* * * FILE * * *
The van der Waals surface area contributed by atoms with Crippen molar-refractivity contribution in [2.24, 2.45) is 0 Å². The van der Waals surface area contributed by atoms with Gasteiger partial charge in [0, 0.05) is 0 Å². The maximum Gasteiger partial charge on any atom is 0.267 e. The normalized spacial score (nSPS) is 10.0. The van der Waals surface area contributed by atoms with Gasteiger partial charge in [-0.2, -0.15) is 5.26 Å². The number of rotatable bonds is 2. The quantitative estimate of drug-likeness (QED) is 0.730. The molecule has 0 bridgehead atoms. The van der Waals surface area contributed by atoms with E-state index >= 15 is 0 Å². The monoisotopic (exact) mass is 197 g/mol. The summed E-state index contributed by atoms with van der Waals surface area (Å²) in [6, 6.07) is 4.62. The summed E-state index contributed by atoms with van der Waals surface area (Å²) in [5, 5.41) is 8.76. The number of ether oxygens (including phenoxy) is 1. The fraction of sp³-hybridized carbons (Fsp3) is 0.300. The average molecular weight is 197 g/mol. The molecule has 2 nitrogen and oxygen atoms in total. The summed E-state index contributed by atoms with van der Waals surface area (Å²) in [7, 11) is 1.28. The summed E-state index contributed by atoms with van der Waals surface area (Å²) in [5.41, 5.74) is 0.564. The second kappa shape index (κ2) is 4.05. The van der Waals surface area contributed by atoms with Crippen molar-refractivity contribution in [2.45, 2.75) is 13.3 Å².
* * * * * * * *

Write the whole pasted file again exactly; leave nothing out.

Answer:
The van der Waals surface area contributed by atoms with Crippen molar-refractivity contribution in [2.24, 2.45) is 0 Å². The van der Waals surface area contributed by atoms with Gasteiger partial charge in [0, 0.05) is 0 Å². The maximum Gasteiger partial charge on any atom is 0.267 e. The normalized spacial score (nSPS) is 10.0. The van der Waals surface area contributed by atoms with Gasteiger partial charge in [-0.2, -0.15) is 5.26 Å². The number of rotatable bonds is 2. The quantitative estimate of drug-likeness (QED) is 0.730. The molecule has 0 bridgehead atoms. The van der Waals surface area contributed by atoms with E-state index >= 15 is 0 Å². The monoisotopic (exact) mass is 197 g/mol. The summed E-state index contributed by atoms with van der Waals surface area (Å²) in [6, 6.07) is 4.62. The summed E-state index contributed by atoms with van der Waals surface area (Å²) in [5, 5.41) is 8.76. The number of ether oxygens (including phenoxy) is 1. The fraction of sp³-hybridized carbons (Fsp3) is 0.300. The average molecular weight is 197 g/mol. The molecule has 2 nitrogen and oxygen atoms in total. The summed E-state index contributed by atoms with van der Waals surface area (Å²) in [7, 11) is 1.28. The summed E-state index contributed by atoms with van der Waals surface area (Å²) in [5.41, 5.74) is 0.564. The second kappa shape index (κ2) is 4.05. The van der Waals surface area contributed by atoms with Crippen molar-refractivity contribution in [2.45, 2.75) is 13.3 Å².